Can I take any actionagainst an employer gor giving me a final written warning without any previous warnings?

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Can I take any actionagainst an employer gor giving me a final written warning without any previous warnings?

I unknowingly violated the buying guidelines at my retail job. I have no previous offenses of this matte and I had never been talked to about this. I just was told that I violated them and was given a final warning corrective action. The way my retail does things is usually a coaching, a corrective and then after the third warning you are put on a final. Can I take any action against my employer for not following company policy and putting me on a final without any verbal or documented warnings. The offense can lead up to a termination but I had never done this before and no warnings given.

Asked on February 9, 2012 under Employment Labor Law, California


SJZ, Member, New York Bar / FreeAdvice Contributing Attorney

Answered 11 years ago | Contributor

If you have an employment contract setting out the disciplinary policy, that is enforceable and you would have rights under it. Even if you don't have a formal contract, if there is a very strong policy manual or handbook, which does not contain limitations on its enforceability, that could be held to form an implied contract. However, if there is a policy manual or handbook, and it says anything like--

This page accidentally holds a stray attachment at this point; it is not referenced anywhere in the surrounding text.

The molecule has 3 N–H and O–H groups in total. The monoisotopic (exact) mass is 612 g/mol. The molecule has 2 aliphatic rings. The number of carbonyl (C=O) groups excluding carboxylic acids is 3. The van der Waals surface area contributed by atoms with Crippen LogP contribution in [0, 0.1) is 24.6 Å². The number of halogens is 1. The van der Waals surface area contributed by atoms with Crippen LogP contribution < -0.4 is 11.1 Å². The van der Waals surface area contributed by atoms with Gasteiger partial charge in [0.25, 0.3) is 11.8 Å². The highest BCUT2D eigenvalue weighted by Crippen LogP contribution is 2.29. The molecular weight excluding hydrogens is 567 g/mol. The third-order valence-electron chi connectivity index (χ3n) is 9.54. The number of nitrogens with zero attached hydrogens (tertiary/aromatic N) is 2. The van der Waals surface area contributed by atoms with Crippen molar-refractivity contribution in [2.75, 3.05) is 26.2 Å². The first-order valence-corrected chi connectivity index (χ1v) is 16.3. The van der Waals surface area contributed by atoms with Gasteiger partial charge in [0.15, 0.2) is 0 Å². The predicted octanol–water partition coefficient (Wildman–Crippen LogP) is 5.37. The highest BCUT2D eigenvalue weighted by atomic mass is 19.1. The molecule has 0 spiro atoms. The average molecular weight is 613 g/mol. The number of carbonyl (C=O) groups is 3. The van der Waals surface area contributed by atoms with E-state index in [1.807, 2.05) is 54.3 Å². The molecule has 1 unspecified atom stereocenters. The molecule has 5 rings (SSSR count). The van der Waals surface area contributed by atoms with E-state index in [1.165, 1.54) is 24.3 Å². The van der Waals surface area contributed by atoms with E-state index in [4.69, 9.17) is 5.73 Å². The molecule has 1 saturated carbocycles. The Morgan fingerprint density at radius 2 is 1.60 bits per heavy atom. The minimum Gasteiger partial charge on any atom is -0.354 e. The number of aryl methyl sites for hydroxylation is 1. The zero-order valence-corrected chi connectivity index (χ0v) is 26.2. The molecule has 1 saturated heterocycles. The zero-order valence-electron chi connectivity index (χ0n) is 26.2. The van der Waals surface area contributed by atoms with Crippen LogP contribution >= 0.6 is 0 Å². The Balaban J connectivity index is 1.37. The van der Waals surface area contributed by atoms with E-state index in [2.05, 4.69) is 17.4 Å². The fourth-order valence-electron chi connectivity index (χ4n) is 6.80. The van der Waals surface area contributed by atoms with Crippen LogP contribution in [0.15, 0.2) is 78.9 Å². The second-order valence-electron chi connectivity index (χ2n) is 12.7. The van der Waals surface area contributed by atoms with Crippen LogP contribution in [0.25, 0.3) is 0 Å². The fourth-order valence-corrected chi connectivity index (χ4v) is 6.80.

"Notwithstanding anything in this manual to the contrary, all employment is employment at will"

"This manual does not constitute a contract of employment"

"Policies may be changed at will"

--then it does not form an enforceable contract.

In the absence of an enforcable contract, your company's policies or guidelines are voluntary. That means that they choose to not follow them, and could go directly to a final written warning.

IMPORTANT NOTICE: The Answer(s) provided above are for general information only. The attorney providing the answer was not serving as the attorney for the person submitting the question or in any attorney-client relationship with such person. Laws may vary from state to state, and sometimes change. Tiny variations in the facts, or a fact not set forth in a question, often can change a legal outcome or an attorney's conclusion. Although has verified the attorney was admitted to practice law in at least one jurisdiction, he or she may not be authorized to practice law in the jurisdiction referred to in the question, nor is he or she necessarily experienced in the area of the law involved. Unlike the information in the Answer(s) above, upon which you should NOT rely, for personal advice you can rely upon we suggest you retain an attorney to represent you.

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